What Californians Want Fixed

Tuesday, Mar 23, 2010  |  Updated 8:32 AM PDT
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What Californians Want Fixed

AP

Nov. 4, 2008: The rising sun casts shadows of voters waiting to vote at a polling place at Venice Beach lifeguard headquarters in Los Angeles' Venice district.

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Voters rank California's abysmal economy and high unemployment rate, along with continuing uncertainty about the state's budget deficit, as the top issues facing the candidates vying to be governor, according to a Field Poll released Tuesday.

More than two-thirds of California voters ranked those issues as most important, followed by education, health care, taxes, immigration and water.

Democrats, Republicans and decline-to-state voters agree that jobs, the economy and the state budget are the most pressing problems facing the state this year, as California faces a 12.5 percent unemployment rate and another $20 billion budget shortfall.

All three leading candidates for governor have been sounding similar themes as they stump for votes. Republicans Meg Whitman and Steve Poizner have argued for tax cuts, although they differ on the specifics, and creating a more business-friendly climate. They say those steps will go furthest in promoting an economic recovery.

The two are vying for their party's nomination in the June primary.

Whitman, the billionaire former chief executive of eBay, says she would focus on three priorities as governor: creating 2 million private sector jobs by 2015, cutting spending -- partly by eliminating 40,000 state government jobs -- and fixing education.

Poizner, the state's insurance commissioner and a wealthy Silicon Valley entrepreneur, argues that across-the-board tax cuts would create more investment in California and create jobs. In turn, that would lead to higher tax revenue.

State Attorney General Jerry Brown, who does not face a serious challenge in the Democratic primary, has not yet laid out a specific campaign platform. Yet he has signaled in interviews that he will campaign as a centrist with a similar mission of job-creation and fiscal restraint.

He also emphasized creating a realistic budget plan.

"I would lay it out, and it will be in deficit. There's no way it won't be. But we're going to face it honestly," Brown said during an interview with The Associated Press earlier this month. "We're going to tell the truth, we're going to say it's going to take several years to balance, but we're going to have a workout plan."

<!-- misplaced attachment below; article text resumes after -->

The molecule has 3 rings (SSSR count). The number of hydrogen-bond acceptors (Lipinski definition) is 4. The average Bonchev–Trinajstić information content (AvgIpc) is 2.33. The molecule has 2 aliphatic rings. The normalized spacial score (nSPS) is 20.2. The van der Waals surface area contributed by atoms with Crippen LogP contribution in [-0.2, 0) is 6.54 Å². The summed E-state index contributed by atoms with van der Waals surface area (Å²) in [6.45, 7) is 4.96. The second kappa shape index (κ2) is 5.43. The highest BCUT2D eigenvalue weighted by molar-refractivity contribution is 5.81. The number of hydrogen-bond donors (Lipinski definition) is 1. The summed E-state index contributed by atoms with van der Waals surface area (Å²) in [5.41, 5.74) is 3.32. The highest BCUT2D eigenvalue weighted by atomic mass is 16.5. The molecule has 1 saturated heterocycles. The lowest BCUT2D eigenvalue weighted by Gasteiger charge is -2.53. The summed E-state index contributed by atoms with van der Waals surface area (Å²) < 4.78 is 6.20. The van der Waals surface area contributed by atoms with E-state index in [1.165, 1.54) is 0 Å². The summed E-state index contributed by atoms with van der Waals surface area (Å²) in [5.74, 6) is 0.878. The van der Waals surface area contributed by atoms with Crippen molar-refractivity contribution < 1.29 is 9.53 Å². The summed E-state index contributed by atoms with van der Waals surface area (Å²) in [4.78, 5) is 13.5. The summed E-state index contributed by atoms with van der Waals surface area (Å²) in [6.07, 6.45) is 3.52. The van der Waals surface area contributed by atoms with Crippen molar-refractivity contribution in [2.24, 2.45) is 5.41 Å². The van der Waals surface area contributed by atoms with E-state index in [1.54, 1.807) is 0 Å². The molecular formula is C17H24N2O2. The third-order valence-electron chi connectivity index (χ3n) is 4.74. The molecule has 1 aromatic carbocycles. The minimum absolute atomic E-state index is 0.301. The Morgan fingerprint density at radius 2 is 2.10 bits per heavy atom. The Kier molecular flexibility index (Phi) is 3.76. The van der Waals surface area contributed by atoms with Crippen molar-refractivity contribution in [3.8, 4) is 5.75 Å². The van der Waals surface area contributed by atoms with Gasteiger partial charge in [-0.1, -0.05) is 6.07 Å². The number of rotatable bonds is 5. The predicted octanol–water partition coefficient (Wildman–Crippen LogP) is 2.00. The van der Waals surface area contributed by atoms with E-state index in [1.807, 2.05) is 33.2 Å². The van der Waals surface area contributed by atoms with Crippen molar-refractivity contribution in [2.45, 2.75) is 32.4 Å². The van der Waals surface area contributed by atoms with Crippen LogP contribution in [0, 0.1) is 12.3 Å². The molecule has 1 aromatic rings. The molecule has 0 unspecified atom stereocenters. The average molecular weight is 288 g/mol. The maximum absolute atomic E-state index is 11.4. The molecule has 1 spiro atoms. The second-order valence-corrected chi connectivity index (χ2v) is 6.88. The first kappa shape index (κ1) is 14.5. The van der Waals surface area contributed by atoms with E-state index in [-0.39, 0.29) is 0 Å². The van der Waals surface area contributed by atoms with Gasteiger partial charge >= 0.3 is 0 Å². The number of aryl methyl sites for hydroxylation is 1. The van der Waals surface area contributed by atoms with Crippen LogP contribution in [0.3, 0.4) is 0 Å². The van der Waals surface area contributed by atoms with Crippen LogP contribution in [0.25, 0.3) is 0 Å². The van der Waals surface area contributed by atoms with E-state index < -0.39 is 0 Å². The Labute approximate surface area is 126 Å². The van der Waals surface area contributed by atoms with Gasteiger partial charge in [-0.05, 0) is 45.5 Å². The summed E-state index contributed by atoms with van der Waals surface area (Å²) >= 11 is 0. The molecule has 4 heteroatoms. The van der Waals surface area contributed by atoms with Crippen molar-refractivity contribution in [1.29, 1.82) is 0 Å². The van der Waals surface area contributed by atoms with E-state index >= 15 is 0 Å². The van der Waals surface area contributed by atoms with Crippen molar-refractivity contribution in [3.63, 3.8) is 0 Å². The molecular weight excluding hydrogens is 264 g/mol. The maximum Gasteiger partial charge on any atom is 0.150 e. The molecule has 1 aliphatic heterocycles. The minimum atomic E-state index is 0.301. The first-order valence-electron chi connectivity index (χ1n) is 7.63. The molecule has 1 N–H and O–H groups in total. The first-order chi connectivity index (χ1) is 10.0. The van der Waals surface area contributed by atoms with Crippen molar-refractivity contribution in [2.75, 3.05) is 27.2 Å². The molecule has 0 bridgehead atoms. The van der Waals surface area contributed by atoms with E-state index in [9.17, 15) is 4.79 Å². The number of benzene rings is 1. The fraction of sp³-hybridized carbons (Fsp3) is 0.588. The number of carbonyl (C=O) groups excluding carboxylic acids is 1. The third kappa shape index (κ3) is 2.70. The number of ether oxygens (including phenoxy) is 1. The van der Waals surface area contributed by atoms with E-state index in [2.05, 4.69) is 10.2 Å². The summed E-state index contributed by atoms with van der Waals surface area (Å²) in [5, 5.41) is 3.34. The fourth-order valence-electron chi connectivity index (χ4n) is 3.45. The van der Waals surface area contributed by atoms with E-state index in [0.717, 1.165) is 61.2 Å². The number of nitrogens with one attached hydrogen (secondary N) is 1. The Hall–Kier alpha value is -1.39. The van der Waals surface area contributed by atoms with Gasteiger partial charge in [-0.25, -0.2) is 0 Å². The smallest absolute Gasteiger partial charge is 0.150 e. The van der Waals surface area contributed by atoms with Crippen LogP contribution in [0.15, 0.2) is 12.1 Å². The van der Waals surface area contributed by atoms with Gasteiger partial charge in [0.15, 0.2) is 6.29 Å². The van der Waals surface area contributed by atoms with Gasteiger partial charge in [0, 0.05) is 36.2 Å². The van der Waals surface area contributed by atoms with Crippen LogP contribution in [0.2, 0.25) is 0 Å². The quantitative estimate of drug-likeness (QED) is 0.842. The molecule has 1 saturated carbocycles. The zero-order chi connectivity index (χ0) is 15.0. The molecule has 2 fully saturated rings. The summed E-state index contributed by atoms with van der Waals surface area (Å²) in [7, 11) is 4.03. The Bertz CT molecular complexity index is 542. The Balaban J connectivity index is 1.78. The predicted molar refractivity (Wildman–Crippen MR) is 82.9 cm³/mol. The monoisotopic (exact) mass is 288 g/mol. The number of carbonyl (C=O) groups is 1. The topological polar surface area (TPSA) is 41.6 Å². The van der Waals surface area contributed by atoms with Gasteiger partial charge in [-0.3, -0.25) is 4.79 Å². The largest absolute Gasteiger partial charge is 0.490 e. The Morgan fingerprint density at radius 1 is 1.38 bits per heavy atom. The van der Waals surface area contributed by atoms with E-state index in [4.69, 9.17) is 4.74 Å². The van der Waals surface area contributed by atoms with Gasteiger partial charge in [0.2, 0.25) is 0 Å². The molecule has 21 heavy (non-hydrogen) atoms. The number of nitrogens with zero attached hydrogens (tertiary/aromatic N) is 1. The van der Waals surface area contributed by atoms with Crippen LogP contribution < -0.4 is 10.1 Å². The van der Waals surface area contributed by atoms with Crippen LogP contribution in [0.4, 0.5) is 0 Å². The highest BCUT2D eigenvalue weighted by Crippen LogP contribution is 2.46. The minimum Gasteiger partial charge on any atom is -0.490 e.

Beyond the top economic worries, registered voters differ in their approach to other issues, the Field Poll found.

For instance, Democrats said education and health care were their next most important issues, while fewer than half of Republicans surveyed rated those issues among their most important. Instead, GOP supporters ranked taxes and illegal immigration as most important, after the economy and budget.

"There are also significant partisan differences in the way Democrats and Republicans view the issues of environmental protection and global warming, with more Democrats than Republicans considering these to be top priority issues," poll director Mark DiCamillo said.

Those surveyed ranked global warming last in importance among 12 issues for this year's governor's race. That could provide a boost for opponents of the state's landmark global warming law, who are circulating a ballot initiative that would ask voters to suspend many of its provisions until the state economy rebounds substantially.

They hope to get the initiative on the November ballot.

The poll was based on a telephone survey of 503 registered voters from March 9-15. The sampling error rate was plus or minus 4.5 percentage points, higher for subgroups of voters.

The survey found more urgency among Californians than just four years ago when voters were asked about many of the same problems the state faced then.

At that time, 39 percent of voters said the candidates' positions on jobs and the economy would be among the most important issues to them in deciding whom to support, compared with 69 percent today.

Other issues that Californians rated as somewhat important to this year's race are gasoline prices and energy (29 percent), crime and prisons (28 percent), environmental protection (26 percent), reforming the state constitution (25 percent) and global warming (23 percent).

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